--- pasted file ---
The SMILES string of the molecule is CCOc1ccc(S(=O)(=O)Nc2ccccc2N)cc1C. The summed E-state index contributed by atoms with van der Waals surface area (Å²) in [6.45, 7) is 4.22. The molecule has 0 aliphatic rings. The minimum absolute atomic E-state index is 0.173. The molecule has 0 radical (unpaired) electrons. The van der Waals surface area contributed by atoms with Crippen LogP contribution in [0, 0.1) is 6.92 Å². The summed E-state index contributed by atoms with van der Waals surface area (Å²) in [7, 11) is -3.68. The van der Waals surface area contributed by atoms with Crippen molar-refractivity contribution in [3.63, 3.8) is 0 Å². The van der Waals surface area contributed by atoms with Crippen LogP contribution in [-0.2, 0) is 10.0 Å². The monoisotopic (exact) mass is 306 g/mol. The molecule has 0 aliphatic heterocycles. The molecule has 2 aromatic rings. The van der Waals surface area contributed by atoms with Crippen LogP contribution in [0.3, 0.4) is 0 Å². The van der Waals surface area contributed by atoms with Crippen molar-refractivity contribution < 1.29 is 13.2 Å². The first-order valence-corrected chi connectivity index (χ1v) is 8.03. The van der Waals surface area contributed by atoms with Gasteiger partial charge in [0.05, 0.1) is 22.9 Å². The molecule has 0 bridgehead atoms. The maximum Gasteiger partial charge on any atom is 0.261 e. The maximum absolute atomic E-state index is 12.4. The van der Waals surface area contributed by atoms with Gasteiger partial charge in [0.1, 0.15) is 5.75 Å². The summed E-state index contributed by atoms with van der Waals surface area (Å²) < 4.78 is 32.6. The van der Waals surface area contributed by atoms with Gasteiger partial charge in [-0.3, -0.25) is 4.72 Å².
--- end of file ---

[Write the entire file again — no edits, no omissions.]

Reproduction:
The SMILES string of the molecule is CCOc1ccc(S(=O)(=O)Nc2ccccc2N)cc1C. The summed E-state index contributed by atoms with van der Waals surface area (Å²) in [6.45, 7) is 4.22. The molecule has 0 aliphatic rings. The minimum absolute atomic E-state index is 0.173. The molecule has 0 radical (unpaired) electrons. The van der Waals surface area contributed by atoms with Crippen LogP contribution in [0, 0.1) is 6.92 Å². The summed E-state index contributed by atoms with van der Waals surface area (Å²) in [7, 11) is -3.68. The van der Waals surface area contributed by atoms with Crippen molar-refractivity contribution in [3.63, 3.8) is 0 Å². The van der Waals surface area contributed by atoms with Crippen LogP contribution in [-0.2, 0) is 10.0 Å². The monoisotopic (exact) mass is 306 g/mol. The molecule has 0 aliphatic heterocycles. The molecule has 2 aromatic rings. The van der Waals surface area contributed by atoms with Crippen LogP contribution in [0.3, 0.4) is 0 Å². The van der Waals surface area contributed by atoms with Crippen molar-refractivity contribution < 1.29 is 13.2 Å². The first-order valence-corrected chi connectivity index (χ1v) is 8.03. The van der Waals surface area contributed by atoms with Gasteiger partial charge in [0.05, 0.1) is 22.9 Å². The molecule has 0 bridgehead atoms. The maximum Gasteiger partial charge on any atom is 0.261 e. The maximum absolute atomic E-state index is 12.4. The van der Waals surface area contributed by atoms with Gasteiger partial charge in [0.1, 0.15) is 5.75 Å². The summed E-state index contributed by atoms with van der Waals surface area (Å²) < 4.78 is 32.6. The van der Waals surface area contributed by atoms with Gasteiger partial charge in [-0.3, -0.25) is 4.72 Å².